Tuesday, October 28, 2008


It's been sixteen years this week since my dad died of colon cancer. When I reflect on what this means, I almost can't breathe -- for reasons like: wow, sixteen is the number of years it took before I got my drivers license or had my first date, or that sixteen is just Dane times two, or that it's been sixteen years since I last saw him skeletal, wretching and pale, crying that he'd never see me get married or meet his grandchildren.

Not all thoughts are so harsh, though. If I reach out and grasp some of the memories floating around in my brain, I think of things like sailing on his 32-foot sailboat in the Puget Sound with him when I was seven -- he bought my cousin and me matching blue t-shirts with fuzzy white lettering on the front that said DECK TOAD because we couldn't sit still on the boat; I think of that same sailboat charred beyond repair when arsonists lit it up a year or so later after he'd restored all the teak wood beautifully (the newspapers wrote it up as arson possibly as a direct link to his role as a sheriff's deputy).

I think of swimming with him at one of his girlfriends' houses (he had many girlfriends, much to my dismay), but we just got crazy doing dives and splashes, he made his normally flat, short hair stand on end and posed for the camera with me with a wild look in his eyes, and he let me put a red bandana around my head and wear his 70s glasses for another goofy pose.

I think of years and years of camping with him, pitching our tents up alongside a river, playing Acey-Deucey, Backgammon, Fish and War while swatting mosquitos, later fishing or catching crawdaddies to sizzle in butter. We went through a lot of different vehicles along the way, the old light blue soft-top (I think) Range Rover, the red VW station wagon, a couple of Ford Broncos.

Top music favs: one summer it was Rocky IIIs "Eye of the Tiger," which we saw together and loved -- he let me play it over and over for miles of open highway. I also remember Fleetwood Mac, the album with a ponytailed guy with his foot up on a chair. And I'll never ever in a million years forget "Ghostriders in the Sky," played over and over, because whenever it came to the part where the old cowboy "heard one call his name" my dad would yell, "Hey, Anjie!" and I'd barely be able to contain myself.

When he died, I didn't get much of his stuff, but I did get a box of photos and small mementos and even some poems he wrote. As his daughter, it was very moving to find what he'd kept of mine -- besides the photos, there were school programs, team certificates, and cards I'd made for him.

And among the photos, his sense of humor was captured. He had a wicked streak that I appreciate even more now that I'm an adult. But just in case you missed it up above, here's a bit of his legacy that I'm so glad has lasted.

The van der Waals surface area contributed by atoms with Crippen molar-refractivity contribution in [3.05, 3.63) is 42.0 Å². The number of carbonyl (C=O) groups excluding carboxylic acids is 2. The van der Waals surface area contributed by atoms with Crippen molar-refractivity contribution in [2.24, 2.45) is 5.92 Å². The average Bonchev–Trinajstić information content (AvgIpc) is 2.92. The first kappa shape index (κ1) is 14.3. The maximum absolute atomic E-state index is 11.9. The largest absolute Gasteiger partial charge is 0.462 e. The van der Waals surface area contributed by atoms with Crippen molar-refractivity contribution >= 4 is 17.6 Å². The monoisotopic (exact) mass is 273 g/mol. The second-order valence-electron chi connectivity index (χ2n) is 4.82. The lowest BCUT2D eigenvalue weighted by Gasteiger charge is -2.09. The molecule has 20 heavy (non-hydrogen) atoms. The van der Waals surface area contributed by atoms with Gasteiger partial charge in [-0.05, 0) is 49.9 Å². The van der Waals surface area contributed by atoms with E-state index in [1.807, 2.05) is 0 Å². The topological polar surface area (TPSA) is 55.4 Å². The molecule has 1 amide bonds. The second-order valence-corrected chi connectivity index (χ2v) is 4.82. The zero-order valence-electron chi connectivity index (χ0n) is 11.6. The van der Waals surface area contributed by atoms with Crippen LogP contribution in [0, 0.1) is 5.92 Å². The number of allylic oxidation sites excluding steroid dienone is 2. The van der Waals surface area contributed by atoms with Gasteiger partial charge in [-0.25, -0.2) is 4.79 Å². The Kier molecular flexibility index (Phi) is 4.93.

I sure miss this guy.

William Lewis Seewer
b. June 4, 1941
d. October 28, 1992

R.I.P., Daddy-o.


KUrlie said...

Anj, I'm so sorry your dad isn't here to see, and be a part of, you and your beautiful family. I know that you still feel his passing deeply, and maybe that helps keep his memory very alive for you, and for you to share. I hope. Much love today - and I'm sending a virtual hug:)

KUrlie said...

Oh - and the pic of you with the thermos is like a spitting image of Aubs. CRAZY!!!

Anonymous said...

Your heart is deeply felt in this writing of memories of your Dad.
In his poetry does he express his feelings as you do so well in your writings? I'd love to read a few of them, if you'd care to share.Maybe you latched onto some of his genes that have inspired you to write.???
I hurt for you as you relive memories of your Dad, yet don't want you to forget them. I bet you've passed some of them on to Dane & Aubrey.
Hmmm? So it's from your Dad that you have your "wicked side" sense of humor. Don't lose it!

Natalie N said...

What a sweet tribute to your dad, Anj. I loved learning about him through your memories. What energy and fun-lovingness (sorry, is that a word?) he had... just like you have! And I loved the pictures also. Too precious!

Annie said...

Anjie, suck a sweet post. Thanks

Anonymous said...

Yes, he really was alot of fun. We did have one terrifying trip where we got lost at night taking a short-cut on the fire roads between Wenathcee and Ellensburg. Anj, you were about 16 months old. We just had to stop driving and put up the tent. It was cold and windy Lucky we woke up to chain saws; there were some guys cutting firewood that led us out in the morning.